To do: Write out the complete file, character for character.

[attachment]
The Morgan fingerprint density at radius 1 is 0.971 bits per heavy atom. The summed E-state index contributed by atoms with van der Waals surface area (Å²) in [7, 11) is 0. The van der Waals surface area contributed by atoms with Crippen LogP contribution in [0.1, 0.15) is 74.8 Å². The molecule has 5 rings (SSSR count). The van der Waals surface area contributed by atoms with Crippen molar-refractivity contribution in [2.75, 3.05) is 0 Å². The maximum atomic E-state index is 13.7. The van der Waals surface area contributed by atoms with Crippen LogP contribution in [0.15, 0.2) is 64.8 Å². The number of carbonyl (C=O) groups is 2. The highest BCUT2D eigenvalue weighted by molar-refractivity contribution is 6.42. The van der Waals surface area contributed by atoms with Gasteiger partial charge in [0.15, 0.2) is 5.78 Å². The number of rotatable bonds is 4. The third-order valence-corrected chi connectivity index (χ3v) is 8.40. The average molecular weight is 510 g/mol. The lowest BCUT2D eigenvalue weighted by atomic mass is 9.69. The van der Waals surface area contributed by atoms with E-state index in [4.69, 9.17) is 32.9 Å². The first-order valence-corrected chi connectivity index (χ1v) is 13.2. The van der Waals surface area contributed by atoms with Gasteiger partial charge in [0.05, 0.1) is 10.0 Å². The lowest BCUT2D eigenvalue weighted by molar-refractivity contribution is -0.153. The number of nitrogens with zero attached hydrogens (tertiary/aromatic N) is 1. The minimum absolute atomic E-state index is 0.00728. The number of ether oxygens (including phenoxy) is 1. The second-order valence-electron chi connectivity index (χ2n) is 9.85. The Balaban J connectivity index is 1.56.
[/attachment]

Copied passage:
The Morgan fingerprint density at radius 1 is 0.971 bits per heavy atom. The summed E-state index contributed by atoms with van der Waals surface area (Å²) in [7, 11) is 0. The van der Waals surface area contributed by atoms with Crippen LogP contribution in [0.1, 0.15) is 74.8 Å². The molecule has 5 rings (SSSR count). The van der Waals surface area contributed by atoms with Crippen molar-refractivity contribution in [2.75, 3.05) is 0 Å². The maximum atomic E-state index is 13.7. The van der Waals surface area contributed by atoms with Crippen LogP contribution in [0.15, 0.2) is 64.8 Å². The number of carbonyl (C=O) groups is 2. The highest BCUT2D eigenvalue weighted by molar-refractivity contribution is 6.42. The van der Waals surface area contributed by atoms with Gasteiger partial charge in [0.15, 0.2) is 5.78 Å². The number of rotatable bonds is 4. The third-order valence-corrected chi connectivity index (χ3v) is 8.40. The average molecular weight is 510 g/mol. The lowest BCUT2D eigenvalue weighted by atomic mass is 9.69. The van der Waals surface area contributed by atoms with E-state index in [4.69, 9.17) is 32.9 Å². The first-order valence-corrected chi connectivity index (χ1v) is 13.2. The van der Waals surface area contributed by atoms with Gasteiger partial charge in [0.05, 0.1) is 10.0 Å². The lowest BCUT2D eigenvalue weighted by molar-refractivity contribution is -0.153. The number of nitrogens with zero attached hydrogens (tertiary/aromatic N) is 1. The minimum absolute atomic E-state index is 0.00728. The number of ether oxygens (including phenoxy) is 1. The second-order valence-electron chi connectivity index (χ2n) is 9.85. The Balaban J connectivity index is 1.56.